What does Trump's landslide Iowa win mean for the 2024 race?

Former president gathers momentum even as court cases continue

Former president Donald Trump leaves Trump Tower in New York on Tuesday. Bloomberg
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Donald Trump's victory in Iowa, where he trounced a dwindling field of fellow Republicans, cements his position as a seemingly unstoppable force in the race to secure his party's nomination to run for president in November.

Mr Trump won 51 per cent of delegates at Monday night's caucuses, leaving Florida Governor Ron DeSantis and former UN ambassador Nikki Haley scrapping for second place, with Mr DeSantis coming out slightly ahead.

Soon after Mr Trump's landslide win, biotech entrepreneur Vivek Ramaswamy dropped out of the race and endorsed him.

Another long-shot candidate, former Arkansas governor and vocal Trump critic Asa Hutchinson, also pulled out.

After Iowa, Mr Trump has secured the backing of 20 delegates.

He needs 1,215 to lock up the Republican Party nomination, but polling shows he remains the runaway favourite despite facing four criminal prosecutions and other civil cases.

What's next for the Republicans?

After Iowa, all eyes are on New Hampshire, which holds the country's first primary vote next Tuesday.

A repeated win for Mr Trump, 77, could all but seal the Republican nomination to set up his rematch with President Joe Biden in November.

One possible hiccup is that Ms Haley has considerable support in New Hampshire, with some polls putting her within single digits of Mr Trump, who nonetheless remains the favourite.

An upset in New Hampshire would give Ms Haley a huge boost and could open the possibility for her to mount an effective challenge to Mr Trump in other states.

“I really think this is time now for everybody, the country, to come together,” he told a victory rally in Iowa in an unusually conciliatory tone.

But the tycoon and former reality-TV star quickly turned to his usual harsh talk, promising to shut the Mexican border to stop an “invasion” of migrants and pledging to drill for oil if re-elected.

What about Mr Trump's legal cases?

Mr Trump's legal mess – he faces 91 criminal charges in four cases, including some over his efforts to overturn the 2020 election – adds a layer of complication in his bid to return to the White House.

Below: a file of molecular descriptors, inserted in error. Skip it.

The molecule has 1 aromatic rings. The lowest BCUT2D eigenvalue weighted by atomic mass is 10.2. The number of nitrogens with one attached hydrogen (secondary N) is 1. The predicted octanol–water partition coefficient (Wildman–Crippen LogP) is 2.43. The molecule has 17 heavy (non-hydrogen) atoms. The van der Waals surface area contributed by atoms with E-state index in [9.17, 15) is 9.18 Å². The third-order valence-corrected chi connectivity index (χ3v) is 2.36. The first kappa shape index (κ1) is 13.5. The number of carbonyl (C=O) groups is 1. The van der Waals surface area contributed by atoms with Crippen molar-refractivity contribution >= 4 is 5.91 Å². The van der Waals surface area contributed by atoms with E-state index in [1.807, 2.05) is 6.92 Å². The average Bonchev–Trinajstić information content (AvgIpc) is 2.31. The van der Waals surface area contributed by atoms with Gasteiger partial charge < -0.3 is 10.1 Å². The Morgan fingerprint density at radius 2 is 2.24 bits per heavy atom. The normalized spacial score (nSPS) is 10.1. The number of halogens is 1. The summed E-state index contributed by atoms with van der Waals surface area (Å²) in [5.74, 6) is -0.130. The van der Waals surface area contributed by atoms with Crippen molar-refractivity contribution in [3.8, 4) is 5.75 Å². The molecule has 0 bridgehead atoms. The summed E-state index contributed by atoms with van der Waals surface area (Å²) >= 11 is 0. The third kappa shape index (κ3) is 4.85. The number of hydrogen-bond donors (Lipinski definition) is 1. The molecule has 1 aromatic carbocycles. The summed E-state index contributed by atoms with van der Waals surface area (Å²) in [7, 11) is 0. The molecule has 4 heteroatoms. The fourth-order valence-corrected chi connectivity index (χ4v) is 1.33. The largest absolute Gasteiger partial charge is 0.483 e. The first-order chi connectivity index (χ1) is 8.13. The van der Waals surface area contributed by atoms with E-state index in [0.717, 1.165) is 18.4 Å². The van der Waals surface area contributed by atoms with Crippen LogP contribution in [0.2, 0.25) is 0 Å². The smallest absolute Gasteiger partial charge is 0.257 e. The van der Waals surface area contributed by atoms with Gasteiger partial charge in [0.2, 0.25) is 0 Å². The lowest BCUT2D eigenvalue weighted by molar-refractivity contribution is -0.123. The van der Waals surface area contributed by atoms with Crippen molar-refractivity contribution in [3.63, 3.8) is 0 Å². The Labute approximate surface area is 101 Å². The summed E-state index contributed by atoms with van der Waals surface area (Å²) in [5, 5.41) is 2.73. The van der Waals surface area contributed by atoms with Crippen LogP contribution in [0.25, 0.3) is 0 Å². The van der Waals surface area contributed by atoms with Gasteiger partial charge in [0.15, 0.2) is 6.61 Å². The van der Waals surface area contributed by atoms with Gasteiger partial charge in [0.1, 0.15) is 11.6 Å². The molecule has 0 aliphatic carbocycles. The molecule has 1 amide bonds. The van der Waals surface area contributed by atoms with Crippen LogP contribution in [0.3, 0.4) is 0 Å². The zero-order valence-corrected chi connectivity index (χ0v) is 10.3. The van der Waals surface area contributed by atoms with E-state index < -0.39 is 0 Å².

He is using every legal manoeuvre available to try to delay or dismiss the cases, but it remains entirely possible he will be convicted of at least one felony before the November 7 election.

If he were to be convicted and still win the presidency, he might be able to pardon himself.

So far, Mr Trump's legal peril has energised his Republican supporters, who see the prosecutions as politically motivated.

On Tuesday, he was in New York for a civil defamation hearing sparked by a sexual assault case involving writer E Jean Carroll.

“If the election were held today, I think Donald Trump would beat Joe Biden,” pollster Frank Luntz told Bloomberg Television.

The Biden factor

Perhaps the biggest variable in all of this is Mr Biden.

The President, 81, remains deeply unpopular and many polls have him losing against Mr Trump if a match-up were to be held today.

But despite losing support from his own progressive and Arab-American base over his unflinching support for Israel's war in Gaza, Mr Biden hopes a brightening economic outlook will convince Americans to give him a second term.

And although Mr Trump has a lead over Mr Biden in many polls, the former president remains deeply unpopular with large parts of the electorate outside his Republican base.

The election is being closely watched around the globe, with key US allies Ukraine and Israel embroiled in wars and many countries anxious about a return of Mr Trump's “America First” policies.

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Updated: January 16, 2024, 8:00 PM